- were on their way to Canterbury. They happily agreed to let him join them. That
- night, the group slept at the Tabard, and woke up early the next morning to set
- off on their journey. Before continuing the tale, the narrator declares his
- intent to list and describe each of the members of the group.
The Knight's Tale
Author: Geoffrey Chaucer
- ago in Ancient Greece, a great conqueror and duke named Theseus ruled the city
- of Athens. One day, four women kneel in front of Theseus’s horse and weep,
- halting his passage into the city. The eldest woman informs him that they are
- grieving the loss of their husbands, who were killed at the siege of the city
- of Thebes. Creon, the lord of Thebes, has dishonored them by refusing to bury
- or cremate their bodies. Enraged at the ladies’ plight, Theseus marches on Thebes,
- which he easily conquers. After returning the bones of their husbands to the
- four women for the funeral rites, Theseus discovers two wounded enemy soldiers
- lying on the battlefield, nearing death. Rather than kill them, he mercifully
- heals the Theban soldiers’ injuries, but condemns them to a life of
- imprisonment in an Athenian tower.
- prisoners, named Palamon and Arcite, are cousins and sworn brothers. Both live
- in the prison tower for several years. One spring morning, Palamon awakes
- early, looks out the window, and sees fair-haired Emelye, Theseus’s
- sister-in-law. She is making flower garlands, “To doon honour to May” (1047).
- He falls in love and moans with heartache. His cry awakens Arcite, who comes to
- investigate the matter. As Arcite peers out the window, he too falls in love
- with the beautiful flower-clad maiden. They argue over her, but eventually
- realize the futility of such a struggle when neither can ever leave the prison.
- day, a duke named Perotheus, friend both to Theseus and Arcite, petitions for
- Arcite’s freedom. Theseus agrees, on the condition that Arcite be banished
- permanently from Athens on pain of death. Arcite returns to Thebes, miserable
- and jealous of Palamon, who can still see Emelye every day from the tower. But
- Palamon, too, grows more sorrowful than ever; he believes that Arcite will lay
- siege to Athens and take Emelye by force. The knight poses the question to the
- listeners, rhetorically: who is worse off, Arcite or Palamon?
- time later, winged Mercury, messenger to the gods, appears to Arcite in a dream
- and urges him to return to Athens. By this time, Arcite has grown gaunt and
- frail from lovesickness. He realizes that he could enter the city disguised and
- not be recognized. He does so and takes on a job as a page in Emelye’s chamber
- under the pseudonym Philostrate. This puts him close to Emelye but not close
- enough. Wandering in the woods one spring day, he fashions garlands of leaves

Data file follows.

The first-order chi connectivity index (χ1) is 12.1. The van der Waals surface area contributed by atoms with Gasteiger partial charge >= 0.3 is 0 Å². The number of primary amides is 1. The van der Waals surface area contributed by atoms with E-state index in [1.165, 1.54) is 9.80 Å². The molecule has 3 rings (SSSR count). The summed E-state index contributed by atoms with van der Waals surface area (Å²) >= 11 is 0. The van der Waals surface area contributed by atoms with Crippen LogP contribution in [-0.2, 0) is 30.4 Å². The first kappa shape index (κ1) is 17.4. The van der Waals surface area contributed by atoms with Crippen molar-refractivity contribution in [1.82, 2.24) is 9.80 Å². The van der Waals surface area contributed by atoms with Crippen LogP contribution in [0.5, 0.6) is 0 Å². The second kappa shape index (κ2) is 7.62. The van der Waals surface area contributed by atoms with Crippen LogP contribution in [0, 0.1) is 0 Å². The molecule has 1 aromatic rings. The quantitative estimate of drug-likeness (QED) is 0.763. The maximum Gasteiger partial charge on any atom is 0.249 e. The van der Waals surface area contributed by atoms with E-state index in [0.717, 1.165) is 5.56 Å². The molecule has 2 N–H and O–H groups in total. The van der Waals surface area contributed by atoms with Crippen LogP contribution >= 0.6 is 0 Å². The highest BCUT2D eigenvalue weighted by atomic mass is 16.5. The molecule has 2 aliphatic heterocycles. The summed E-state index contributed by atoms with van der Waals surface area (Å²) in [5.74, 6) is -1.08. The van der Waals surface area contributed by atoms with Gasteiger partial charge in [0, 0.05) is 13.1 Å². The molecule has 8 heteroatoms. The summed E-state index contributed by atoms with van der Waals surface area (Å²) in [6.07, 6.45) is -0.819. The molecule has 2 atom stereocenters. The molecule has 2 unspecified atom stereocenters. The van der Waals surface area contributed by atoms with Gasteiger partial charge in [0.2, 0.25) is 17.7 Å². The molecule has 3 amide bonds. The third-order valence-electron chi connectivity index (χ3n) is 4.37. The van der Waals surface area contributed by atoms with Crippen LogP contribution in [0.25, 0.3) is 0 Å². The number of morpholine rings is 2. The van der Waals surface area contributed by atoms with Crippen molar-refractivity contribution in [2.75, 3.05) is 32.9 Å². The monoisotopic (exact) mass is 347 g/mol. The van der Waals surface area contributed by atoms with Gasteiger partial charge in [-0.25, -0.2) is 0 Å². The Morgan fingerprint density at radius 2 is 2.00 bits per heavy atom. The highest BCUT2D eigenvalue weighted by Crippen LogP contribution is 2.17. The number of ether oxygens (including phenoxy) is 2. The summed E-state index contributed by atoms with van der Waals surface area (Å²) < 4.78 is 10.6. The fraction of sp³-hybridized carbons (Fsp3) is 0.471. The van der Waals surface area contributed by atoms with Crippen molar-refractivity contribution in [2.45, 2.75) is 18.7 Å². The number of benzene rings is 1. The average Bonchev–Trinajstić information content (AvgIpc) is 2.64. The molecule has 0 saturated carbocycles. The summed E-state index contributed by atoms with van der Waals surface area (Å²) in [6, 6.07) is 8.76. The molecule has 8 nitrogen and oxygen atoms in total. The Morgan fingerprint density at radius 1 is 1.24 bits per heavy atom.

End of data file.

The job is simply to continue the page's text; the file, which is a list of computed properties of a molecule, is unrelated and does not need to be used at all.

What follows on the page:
- and laments the conflict in his heart—his desire to return to Thebes and his
- need to be near his beloved. As it -happens, Palamon has escaped from seven
- years of imprisonment that very day and hears Arcite’s song and monologue while
- -sneaking through the woods. They confront each other, each claiming the right
- to Emelye. Arcite challenges his old friend to a duel the next day. They
- meet in a field and bludgeon each other ruthlessly.
- out on a hunt, finds these two warriors brutally hacking away at each other.
- Palamon reveals their identities and love for Emelye. He implores the duke to
- justly decide their fate, suggesting that they both deserve to die. Theseus is
- about to respond by killing them, but the women of his court—especially his
- queen and Emelye—intervene, pleading for Palamon and Arcite’s lives. The duke
- consents and decides instead to hold a tournament fifty weeks from that day.
- The two men will be pitted against one another, each with a hundred of the
- finest men he can gather. The winner will be awarded Emelye’s hand.
The Miller's Prologue and Tale
- The pilgrims applaud the Knight’s Tale, and the pleased Host asks the Monk to match
- it. Before the Monk can utter a word, however, the Miller interrupts. Drunk and
- belligerent, he promises that he has a “noble” tale that will repay the
- Knight’s (3126). The Host tries to persuade the Miller to let some “bettre” man
- tell the next tale (3130). When the Miller threatens to leave, however, the
- Host acquiesces. After the Miller reminds everyone that he is drunk and
- therefore shouldn’t be held accountable for anything he says, he introduces his
- tale as a legend and a life of a carpenter and of his wife, and of how a clerk
- made a fool of the carpenter, which everyone understands to mean that the clerk
- slept with the carpenter’s wife (3141–3143). The Reeve shouts out his immediate
- objection to such ridicule, but the Miller insists on proceeding with his tale.
- He points out that he is married himself, but doesn’t worry whether some other
- man is sleeping with his wife, because it is none of his business. The narrator
- apologizes to us in advance for the tale’s bawdiness, and warns that those who
- are easily offended should skip to another
- Oxford student named Nicholas,
- boarded with a wealthy but ignorant old carpenter named John, who was jealous
- and highly possessive of his sexy eighteen-year-old wife, Alisoun.
- In the early dawn, Absolon passes by. Hoping to stop in for a kiss, or perhaps
- more, from Alisoun, Absalon sidles up to the window and calls to her. She
- harshly replies that she loves another. Absolon persists, and Alisoun offers
- him one quick kiss in the dark.
Morte D' Arthur
Author: Sir Thomas Mallory
- Agravaine finally catches an adulterous Launcelot and Guenevere, Arthur
- sentences her for treason, Launcelot rescues her from being burnt at
- the stake (for the third and last time) and Arthur lays siege to his
- castle (his eighth battle), until the pope intervenes. Guenevere
- returns to Arthur and Launcelot returns to France with his kin. Arthur
- pursues Launcelot to France and Gawaine and Launcelot fight, but Arthur
- receives news (about Mordred) that causes him to return to England.
Author: Sir Thomas Mallory
- Book 21 - Mordred seizes his chance to usurp. Arthur returns and
- defeats him at Dover (his ninth battle) and Barham Down (where Gawaine
- dies, in his tenth battle). Father and son finally slay one another
- near Salisbury, Arthur's eleventh and final battle.